That’s what I call a big toe!

We’re still unsure whether we were victims of some scam or whether there was a genuine reason for the guide’s absence.

One of the ceremonial gardens.

As it happened, it didn’t matter; our unguided tour of the Palatine Hill area turned out to suit us very well.

The nearest we got to St Peter’s was this view from one of the hills in the Palantine.

At the entry, after the usual security checks (the Italians are scrupulous in their attitude to visitor safety, which is very reassuring), we went to the information centre in search of a small map to help us find our way around the large area.

That phone obsession again!

None were available, so we bought a small guide for €10 and used its small map to guide us.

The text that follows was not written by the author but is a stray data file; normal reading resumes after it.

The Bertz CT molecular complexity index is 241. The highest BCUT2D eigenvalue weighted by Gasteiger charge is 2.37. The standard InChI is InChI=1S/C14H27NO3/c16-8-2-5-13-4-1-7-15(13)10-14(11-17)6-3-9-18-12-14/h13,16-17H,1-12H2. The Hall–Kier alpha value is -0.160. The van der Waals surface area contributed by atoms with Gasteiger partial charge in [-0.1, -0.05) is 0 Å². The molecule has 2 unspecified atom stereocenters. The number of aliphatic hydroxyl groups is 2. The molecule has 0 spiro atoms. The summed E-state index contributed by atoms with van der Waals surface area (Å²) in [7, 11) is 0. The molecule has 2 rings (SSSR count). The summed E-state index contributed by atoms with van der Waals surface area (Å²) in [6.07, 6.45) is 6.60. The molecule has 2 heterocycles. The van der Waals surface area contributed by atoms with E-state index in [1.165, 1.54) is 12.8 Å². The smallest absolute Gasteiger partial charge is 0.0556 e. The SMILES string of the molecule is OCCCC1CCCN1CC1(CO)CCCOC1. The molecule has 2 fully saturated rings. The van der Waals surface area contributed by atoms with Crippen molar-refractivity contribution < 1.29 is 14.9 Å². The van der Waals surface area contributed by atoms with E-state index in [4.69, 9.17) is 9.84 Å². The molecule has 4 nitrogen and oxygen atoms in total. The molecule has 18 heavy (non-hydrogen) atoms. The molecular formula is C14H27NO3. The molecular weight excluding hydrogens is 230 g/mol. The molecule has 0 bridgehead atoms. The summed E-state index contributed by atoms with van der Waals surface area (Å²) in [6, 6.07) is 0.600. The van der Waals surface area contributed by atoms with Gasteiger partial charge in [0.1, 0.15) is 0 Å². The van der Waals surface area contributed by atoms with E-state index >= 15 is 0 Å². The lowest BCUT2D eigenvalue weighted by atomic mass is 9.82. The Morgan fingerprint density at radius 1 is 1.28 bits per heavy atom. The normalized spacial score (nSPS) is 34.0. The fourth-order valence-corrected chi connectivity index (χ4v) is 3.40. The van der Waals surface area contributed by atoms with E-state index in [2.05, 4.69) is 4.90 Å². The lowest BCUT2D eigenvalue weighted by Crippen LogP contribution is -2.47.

Views from the heights were pretty good.

Parts of the site, and all the museums, are accessed only via extra costs, and we felt we’d spent enough already, so we wandered around the public spaces and absorbed the history and views, often entirely alone despite the number of visitors.

A small neglected garden attracted us with its shade and we came across this aloe vera complete with resident lizard.

It suited us well.

Some of the buildings are very high!

As is our usual habit, we ascended to the height first.

An astounding amount of history lies displayed below.

The views were pretty spectacular, and I took plenty of photographs.

Everywhere you look are more monuments, buildings, ruins.

Good job photography’s digital these days. I had a 32GB memory card in my Nikon D3400, allowing me to take 1,800 high quality pictures before I’d need to change to the spare card I’d bought just in case!

The views just keep coming.

Quite a contrast to my first camera; a folding Kodak that gave eight pictures on a roll of film.